NYFF 2022: White Noise, Showing Up, Triangle of Sadness | Festivals & Awards


Otherwise, it strikes this critic that the 2022 festival is notable for two puzzling changes already causing perplexity in various quarters. One has to do with how the NYFF presents its offerings to the press, a method that, for the first time ever, makes it virtually impossible for critics to see everything in the Main Slate. Unfortunately, this wastes one of the festival’s distinct advantages. While competitors like Sundance, Tribeca, Toronto and the big European festivals host scores or hundreds of titles and thus can press-screen only a fraction of them, New York’s Main Slate has traditionally contained only around 30 films. In the past, its press screenings would run four weeks, with two, three (or rarely, four) films per day screening on weekdays. This year, though, for reasons unknown, the screenings are crammed into three weeks, with four, five, six and even seven films unreeling per day. Moreover, some films are screened in competition with each other: while a Main Slate film plays in the Walter Reade Theater, a film from one of the festival’s other sections (Currents, Spotlight, Revivals) will show at another venue.

This is hectic, exhausting, and, above all, unnecessary. As I can testify, critics who are longtime fans and supporters of the NYFF have appreciated its relative user-friendliness for those covering it. Seeing all of its main attractions, or close to it, may have been challenging, but it was at least possible. This punishing new regimen has occasioned mainly complaints and hopes that the fest will revert to the status quo ante next year.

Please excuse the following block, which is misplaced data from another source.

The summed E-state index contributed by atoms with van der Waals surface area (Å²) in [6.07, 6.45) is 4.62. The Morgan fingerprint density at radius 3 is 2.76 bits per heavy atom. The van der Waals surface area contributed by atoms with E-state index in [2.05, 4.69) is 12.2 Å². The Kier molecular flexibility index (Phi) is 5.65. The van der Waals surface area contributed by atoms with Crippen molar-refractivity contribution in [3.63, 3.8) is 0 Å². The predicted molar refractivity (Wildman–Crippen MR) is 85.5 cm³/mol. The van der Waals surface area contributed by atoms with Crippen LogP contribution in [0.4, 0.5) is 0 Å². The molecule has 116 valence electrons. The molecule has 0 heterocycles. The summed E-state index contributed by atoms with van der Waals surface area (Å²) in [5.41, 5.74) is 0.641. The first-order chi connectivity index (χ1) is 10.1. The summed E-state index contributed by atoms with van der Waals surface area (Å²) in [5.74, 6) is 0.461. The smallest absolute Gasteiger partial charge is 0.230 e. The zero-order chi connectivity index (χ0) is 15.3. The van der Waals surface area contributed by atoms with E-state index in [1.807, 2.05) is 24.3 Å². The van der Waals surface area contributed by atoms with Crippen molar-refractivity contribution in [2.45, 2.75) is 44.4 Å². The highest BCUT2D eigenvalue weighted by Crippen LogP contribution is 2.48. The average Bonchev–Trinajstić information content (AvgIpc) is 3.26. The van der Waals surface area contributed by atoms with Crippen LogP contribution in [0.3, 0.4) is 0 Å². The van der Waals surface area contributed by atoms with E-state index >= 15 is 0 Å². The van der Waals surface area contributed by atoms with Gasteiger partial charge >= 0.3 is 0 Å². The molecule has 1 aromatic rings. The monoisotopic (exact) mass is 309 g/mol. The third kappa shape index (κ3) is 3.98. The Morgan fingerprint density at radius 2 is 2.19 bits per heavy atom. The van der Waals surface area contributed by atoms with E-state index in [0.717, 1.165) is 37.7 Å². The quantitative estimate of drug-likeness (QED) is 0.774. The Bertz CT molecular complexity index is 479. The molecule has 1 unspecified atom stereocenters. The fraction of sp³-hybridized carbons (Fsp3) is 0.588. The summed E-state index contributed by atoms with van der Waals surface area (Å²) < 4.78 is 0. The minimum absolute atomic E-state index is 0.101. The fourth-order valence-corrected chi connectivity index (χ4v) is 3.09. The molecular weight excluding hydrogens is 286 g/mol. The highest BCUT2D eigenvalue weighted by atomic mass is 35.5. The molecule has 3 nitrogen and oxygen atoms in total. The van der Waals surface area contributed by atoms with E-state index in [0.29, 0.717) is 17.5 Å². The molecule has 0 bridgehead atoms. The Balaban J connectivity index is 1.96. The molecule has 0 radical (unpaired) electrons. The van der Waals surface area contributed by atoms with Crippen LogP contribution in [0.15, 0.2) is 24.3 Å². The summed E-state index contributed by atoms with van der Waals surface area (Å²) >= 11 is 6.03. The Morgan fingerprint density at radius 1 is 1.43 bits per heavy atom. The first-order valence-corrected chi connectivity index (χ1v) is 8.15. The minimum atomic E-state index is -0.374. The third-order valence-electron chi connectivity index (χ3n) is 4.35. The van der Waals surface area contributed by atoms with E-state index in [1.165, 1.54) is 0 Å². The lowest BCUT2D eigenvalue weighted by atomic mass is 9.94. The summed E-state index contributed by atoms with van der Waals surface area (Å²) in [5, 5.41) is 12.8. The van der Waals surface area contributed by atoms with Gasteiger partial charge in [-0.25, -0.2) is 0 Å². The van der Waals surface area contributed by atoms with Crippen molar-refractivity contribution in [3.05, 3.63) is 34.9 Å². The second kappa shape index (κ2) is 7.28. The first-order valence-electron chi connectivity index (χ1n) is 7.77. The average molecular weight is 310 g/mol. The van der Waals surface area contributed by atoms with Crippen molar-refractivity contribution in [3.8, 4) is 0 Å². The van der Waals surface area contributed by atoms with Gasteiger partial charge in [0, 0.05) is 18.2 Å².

White Noise

The other puzzling change is the absence of world premieres in the festival’s main slots: Opening Night, Centerpiece and Closing Night. Many top-tier festivals of course demand world premieres for every film in their main sections. Though New York never had the clout to do that, it held onto the practice in its main slots, as a matter of pride and prestige. Oddly, this year’s Opening Night selection, Noah Baumbach’s White Noise,” not only premiered last month at the Venice Film Festival, it was the Opening Night selection there too. (Some observers have wondered if the power of Netflix, the film’s distributor, had anything to do with its unusual festival prominence this season. Interestingly, the NYFF’s printed program this year doesn’t mention distributors of any films. That’s a first too, I think.)

While previous Opening Night films have had the privilege of arriving as unknown quantities, “White Noise” was preceded by its Venice reviews, which were notably less enthusiastic than those for other films at the festival such as Todd Field’s “Tar” (which plays the NYFF next week). Common themes in the critical reaction were that the great success of Baumbach’s last film, “Marriage Story,” was almost bound to make any follow-up seem weaker by comparison; and that a kindred risk lay in the fact that, for the first time ever, Baumbach was adapting another writer’s work—Don DeLillo’s acclaimed 1985 novel, which has sometimes been described as “unfilmable.”



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